Monday, 16 September 2013

September livening up!

Last week was a busy one. A pretty awesome weather forecast for a Norfolk seawatch on Tuesday failed to deliver the goods, though I did manage 2 or 3 sooties, a black tern and a puffin from a 2.5 hr seawatch off Sheringham. I also paid my respects to the dodgy sparrow at Northrepps - put out as a possible Italian, but notably lacking any white around the eye and perhaps more likely to be an erythristic house sparrow or a hybrid.

On Thursday it was an early finish at work to bomb down to Oare Marshes for a spotted crake. This bird showed like a dream, giving great views down to 7 metres or so. The scrape offered excellent views of a wonderful array of waders which included at least 7 juv curlew sands and 4 little stints. An impressive flock of 1,000+ redshank was also present.

Torrential rain on Friday night failed to dampen my enthusiasm for some local mammal trapping at Fowlmere and it certainly didn't keep the rodents away either. A total of 15 wood mice were trapped, with 2 bank voles, 2 common shrews and 3 yellow-necked mice. One wood mouse escaped in Doug's hut and another ran all over Mark before ending up on his head where it launched itself high into the air and made good its escape!

I've only seen one great snipe, on my London local patch at the age of 14. Views were poor with just the head visible above grass in the fading light of dusk. It's always been the one and only bird on my list with less than spotless credentials. I knew I needed to see another and on Sunday I got the chance. One had turned up at Kilnsea, Spurn, the previous day, and to my surprise was still around the following morning. It was time to Fire up the Quattro though in the event I left the Type-R behind and borrowed Liz's slower but more economical Skoda! I collected Robert Smith at Stamford and continued north to Kilnsea, arriving at around midday.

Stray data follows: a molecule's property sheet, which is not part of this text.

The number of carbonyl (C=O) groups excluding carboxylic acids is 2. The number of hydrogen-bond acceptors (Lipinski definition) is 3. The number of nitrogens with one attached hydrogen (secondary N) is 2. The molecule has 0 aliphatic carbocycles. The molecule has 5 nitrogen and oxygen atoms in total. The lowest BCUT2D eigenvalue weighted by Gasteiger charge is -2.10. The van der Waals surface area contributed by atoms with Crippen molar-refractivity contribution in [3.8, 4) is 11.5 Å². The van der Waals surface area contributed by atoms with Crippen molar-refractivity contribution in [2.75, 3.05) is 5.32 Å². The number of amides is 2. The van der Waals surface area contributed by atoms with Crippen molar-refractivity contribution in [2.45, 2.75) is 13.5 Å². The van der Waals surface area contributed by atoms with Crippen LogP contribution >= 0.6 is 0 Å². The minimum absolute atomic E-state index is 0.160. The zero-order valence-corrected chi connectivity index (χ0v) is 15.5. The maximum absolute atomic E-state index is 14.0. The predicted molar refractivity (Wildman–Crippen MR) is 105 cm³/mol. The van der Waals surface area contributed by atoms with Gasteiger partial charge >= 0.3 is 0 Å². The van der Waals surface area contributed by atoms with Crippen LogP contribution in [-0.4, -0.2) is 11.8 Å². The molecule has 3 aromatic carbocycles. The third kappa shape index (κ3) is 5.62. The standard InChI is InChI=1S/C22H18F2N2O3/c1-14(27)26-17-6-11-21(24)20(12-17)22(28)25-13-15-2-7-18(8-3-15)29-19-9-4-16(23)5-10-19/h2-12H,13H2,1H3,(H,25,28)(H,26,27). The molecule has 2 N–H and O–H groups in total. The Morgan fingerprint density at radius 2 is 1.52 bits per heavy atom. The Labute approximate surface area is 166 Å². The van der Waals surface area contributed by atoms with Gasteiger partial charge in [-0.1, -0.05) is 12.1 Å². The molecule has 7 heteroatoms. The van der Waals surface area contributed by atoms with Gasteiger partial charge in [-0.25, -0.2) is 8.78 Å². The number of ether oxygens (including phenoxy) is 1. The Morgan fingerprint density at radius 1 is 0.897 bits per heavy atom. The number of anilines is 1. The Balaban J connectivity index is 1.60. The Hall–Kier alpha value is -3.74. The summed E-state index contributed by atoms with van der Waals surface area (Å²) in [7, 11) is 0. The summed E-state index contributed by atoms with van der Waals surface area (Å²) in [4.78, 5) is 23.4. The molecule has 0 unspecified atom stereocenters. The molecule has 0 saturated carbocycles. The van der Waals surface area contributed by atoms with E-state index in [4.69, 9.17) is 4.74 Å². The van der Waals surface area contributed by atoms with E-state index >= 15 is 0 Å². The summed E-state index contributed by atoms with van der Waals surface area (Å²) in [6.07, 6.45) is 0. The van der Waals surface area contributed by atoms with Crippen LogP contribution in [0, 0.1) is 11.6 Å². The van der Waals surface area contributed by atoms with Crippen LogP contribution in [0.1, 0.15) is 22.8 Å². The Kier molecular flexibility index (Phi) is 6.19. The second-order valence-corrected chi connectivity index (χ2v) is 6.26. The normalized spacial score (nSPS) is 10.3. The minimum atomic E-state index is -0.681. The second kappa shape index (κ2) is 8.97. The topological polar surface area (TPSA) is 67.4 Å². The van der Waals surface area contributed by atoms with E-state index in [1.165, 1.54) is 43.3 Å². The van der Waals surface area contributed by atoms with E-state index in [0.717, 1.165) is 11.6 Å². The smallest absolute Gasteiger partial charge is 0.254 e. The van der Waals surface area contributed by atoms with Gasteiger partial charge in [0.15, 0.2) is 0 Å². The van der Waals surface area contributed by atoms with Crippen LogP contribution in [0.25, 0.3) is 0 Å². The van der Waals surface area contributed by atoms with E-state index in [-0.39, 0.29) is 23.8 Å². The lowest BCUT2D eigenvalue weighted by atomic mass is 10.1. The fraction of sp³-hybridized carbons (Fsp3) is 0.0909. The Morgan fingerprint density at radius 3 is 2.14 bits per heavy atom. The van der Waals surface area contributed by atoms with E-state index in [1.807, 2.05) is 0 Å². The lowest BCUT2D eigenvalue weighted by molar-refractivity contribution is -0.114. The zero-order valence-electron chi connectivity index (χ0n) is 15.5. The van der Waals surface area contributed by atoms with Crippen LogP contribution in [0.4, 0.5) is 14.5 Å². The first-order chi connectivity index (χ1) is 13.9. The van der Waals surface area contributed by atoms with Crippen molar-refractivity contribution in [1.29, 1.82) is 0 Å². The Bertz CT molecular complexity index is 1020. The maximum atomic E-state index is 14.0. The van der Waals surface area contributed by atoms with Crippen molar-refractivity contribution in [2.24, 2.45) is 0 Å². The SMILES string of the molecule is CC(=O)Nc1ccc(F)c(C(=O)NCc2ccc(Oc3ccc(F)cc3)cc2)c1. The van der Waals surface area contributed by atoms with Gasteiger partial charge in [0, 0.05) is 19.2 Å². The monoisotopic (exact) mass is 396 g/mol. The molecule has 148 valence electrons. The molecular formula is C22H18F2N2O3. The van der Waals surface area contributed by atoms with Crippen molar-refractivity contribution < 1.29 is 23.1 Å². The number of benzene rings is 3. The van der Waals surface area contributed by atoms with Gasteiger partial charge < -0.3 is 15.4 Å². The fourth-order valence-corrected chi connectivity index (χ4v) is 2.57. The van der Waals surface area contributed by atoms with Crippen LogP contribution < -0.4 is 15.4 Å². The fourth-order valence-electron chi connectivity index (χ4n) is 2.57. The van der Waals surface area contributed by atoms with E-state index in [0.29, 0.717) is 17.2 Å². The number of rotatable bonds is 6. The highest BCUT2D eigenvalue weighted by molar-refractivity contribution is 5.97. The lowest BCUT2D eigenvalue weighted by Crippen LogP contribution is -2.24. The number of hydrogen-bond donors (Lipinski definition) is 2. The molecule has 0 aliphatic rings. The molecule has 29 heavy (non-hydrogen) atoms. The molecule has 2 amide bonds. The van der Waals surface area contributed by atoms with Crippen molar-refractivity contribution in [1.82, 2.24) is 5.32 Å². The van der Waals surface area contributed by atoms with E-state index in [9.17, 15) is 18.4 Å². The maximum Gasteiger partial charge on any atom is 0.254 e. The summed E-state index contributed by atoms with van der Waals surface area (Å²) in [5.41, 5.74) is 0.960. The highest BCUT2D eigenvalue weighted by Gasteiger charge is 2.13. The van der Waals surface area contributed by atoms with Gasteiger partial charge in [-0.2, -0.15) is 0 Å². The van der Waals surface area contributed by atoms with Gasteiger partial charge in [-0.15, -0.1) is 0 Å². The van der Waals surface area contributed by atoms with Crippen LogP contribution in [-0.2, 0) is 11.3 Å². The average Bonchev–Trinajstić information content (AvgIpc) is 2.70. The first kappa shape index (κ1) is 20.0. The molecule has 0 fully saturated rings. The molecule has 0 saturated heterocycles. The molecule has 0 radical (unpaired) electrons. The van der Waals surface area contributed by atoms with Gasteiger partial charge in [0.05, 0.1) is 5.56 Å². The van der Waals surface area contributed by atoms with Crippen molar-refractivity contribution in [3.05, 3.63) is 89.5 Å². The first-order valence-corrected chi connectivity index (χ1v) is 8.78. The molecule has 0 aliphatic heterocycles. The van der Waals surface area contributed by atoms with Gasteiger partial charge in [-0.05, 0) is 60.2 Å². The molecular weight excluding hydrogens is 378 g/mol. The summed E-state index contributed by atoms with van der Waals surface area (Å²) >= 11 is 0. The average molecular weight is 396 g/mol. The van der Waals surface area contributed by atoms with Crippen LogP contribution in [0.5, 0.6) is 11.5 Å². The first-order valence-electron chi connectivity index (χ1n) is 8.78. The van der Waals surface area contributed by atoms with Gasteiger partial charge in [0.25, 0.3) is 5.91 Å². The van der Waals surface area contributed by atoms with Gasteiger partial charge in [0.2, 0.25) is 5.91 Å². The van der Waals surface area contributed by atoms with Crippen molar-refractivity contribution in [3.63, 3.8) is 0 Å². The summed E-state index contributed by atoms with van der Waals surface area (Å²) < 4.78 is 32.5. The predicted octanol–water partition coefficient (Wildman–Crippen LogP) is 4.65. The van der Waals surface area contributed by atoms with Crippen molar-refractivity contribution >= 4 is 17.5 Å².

The bird was showing on arrival and wow, was it showing!! I hadn't realised just quite how close people had been getting to this one. A small crowd on the verge were staring into a roadside ditch and there, just metres away, was a very unconcerned great snipe! Just occasionally rarities turn up which have little or no fear of people and those twitches can fast become all-time classics. Last winter I got within 2 metres of the 'pet' buff-bellied pipit at QMR and within a metre of the Suffolk Hornemann's arctic redpoll; pine grosbeak, lancey, isabelline wheatear and yellow-rumped warbler have all allowed me to grill them to a few feet in the past.

Now the irony of this twitch is that I'd left my camera at home! It was a deliberate but stupid move as I thought on this occasion digiscoping would suffice. Digiscoping turned out to be extremely difficult and I ended up inserting my memory card into Robert's bridge camera to get some shots. At one stage the snipe got spooked by something in the ditch and flew out of it towards the crowd, landing just 2 metres in front of me - amazing! It scuttled off and re-entered the ditch a few metres further down, where it started to poke around a discarded can of Strongbow.

A barred warbler residing 100 yards along the road was a handy bonus bird but I had to return to the mesmerising snipe which by now was snoozing in the grass in the corner of the field the other side of the hedge. After a while it had a brief preen and ran back to the ditch and eventually we managed to tear ourselves away.

There are more records of great snipe than any other BB rarity but it remains a tough one to see, with most of the 2 or 3 annual records coming from Shetland. Many are only seen in flight after flushing so to get one like this is all the more remarkable. Long live the Kilnsea great snipe, a true birder's bird!

STOP PRESS - The snipe was found dead on the morning of 17th, thought to have been killed by a cat. A sad end to a wonderful bird and an unfortunate sentence to finish with (above). RIP.